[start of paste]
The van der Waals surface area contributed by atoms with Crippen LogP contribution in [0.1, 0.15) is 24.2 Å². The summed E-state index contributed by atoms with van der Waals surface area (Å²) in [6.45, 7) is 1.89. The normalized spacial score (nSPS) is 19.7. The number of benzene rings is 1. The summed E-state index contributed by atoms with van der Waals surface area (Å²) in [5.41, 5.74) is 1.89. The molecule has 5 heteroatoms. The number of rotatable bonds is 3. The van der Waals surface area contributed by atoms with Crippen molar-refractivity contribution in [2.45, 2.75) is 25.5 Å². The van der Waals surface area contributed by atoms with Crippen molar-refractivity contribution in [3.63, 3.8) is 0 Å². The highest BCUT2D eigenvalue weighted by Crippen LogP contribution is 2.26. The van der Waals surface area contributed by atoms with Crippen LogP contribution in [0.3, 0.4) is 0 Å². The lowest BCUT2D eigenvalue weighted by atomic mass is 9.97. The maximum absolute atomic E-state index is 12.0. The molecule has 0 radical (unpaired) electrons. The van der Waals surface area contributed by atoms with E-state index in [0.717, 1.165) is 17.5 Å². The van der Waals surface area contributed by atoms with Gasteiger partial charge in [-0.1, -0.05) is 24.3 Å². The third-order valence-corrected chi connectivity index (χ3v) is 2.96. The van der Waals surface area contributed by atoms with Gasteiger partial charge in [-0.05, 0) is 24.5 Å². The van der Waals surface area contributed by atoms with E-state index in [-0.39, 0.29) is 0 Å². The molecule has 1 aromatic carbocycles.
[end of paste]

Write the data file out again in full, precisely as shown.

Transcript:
The van der Waals surface area contributed by atoms with Crippen LogP contribution in [0.1, 0.15) is 24.2 Å². The summed E-state index contributed by atoms with van der Waals surface area (Å²) in [6.45, 7) is 1.89. The normalized spacial score (nSPS) is 19.7. The number of benzene rings is 1. The summed E-state index contributed by atoms with van der Waals surface area (Å²) in [5.41, 5.74) is 1.89. The molecule has 5 heteroatoms. The number of rotatable bonds is 3. The van der Waals surface area contributed by atoms with Crippen molar-refractivity contribution in [2.45, 2.75) is 25.5 Å². The van der Waals surface area contributed by atoms with Crippen molar-refractivity contribution in [3.63, 3.8) is 0 Å². The highest BCUT2D eigenvalue weighted by Crippen LogP contribution is 2.26. The van der Waals surface area contributed by atoms with Crippen LogP contribution in [0.3, 0.4) is 0 Å². The lowest BCUT2D eigenvalue weighted by atomic mass is 9.97. The maximum absolute atomic E-state index is 12.0. The molecule has 0 radical (unpaired) electrons. The van der Waals surface area contributed by atoms with E-state index in [0.717, 1.165) is 17.5 Å². The van der Waals surface area contributed by atoms with Gasteiger partial charge in [-0.1, -0.05) is 24.3 Å². The third-order valence-corrected chi connectivity index (χ3v) is 2.96. The van der Waals surface area contributed by atoms with Gasteiger partial charge in [-0.05, 0) is 24.5 Å². The van der Waals surface area contributed by atoms with E-state index in [-0.39, 0.29) is 0 Å². The molecule has 1 aromatic carbocycles.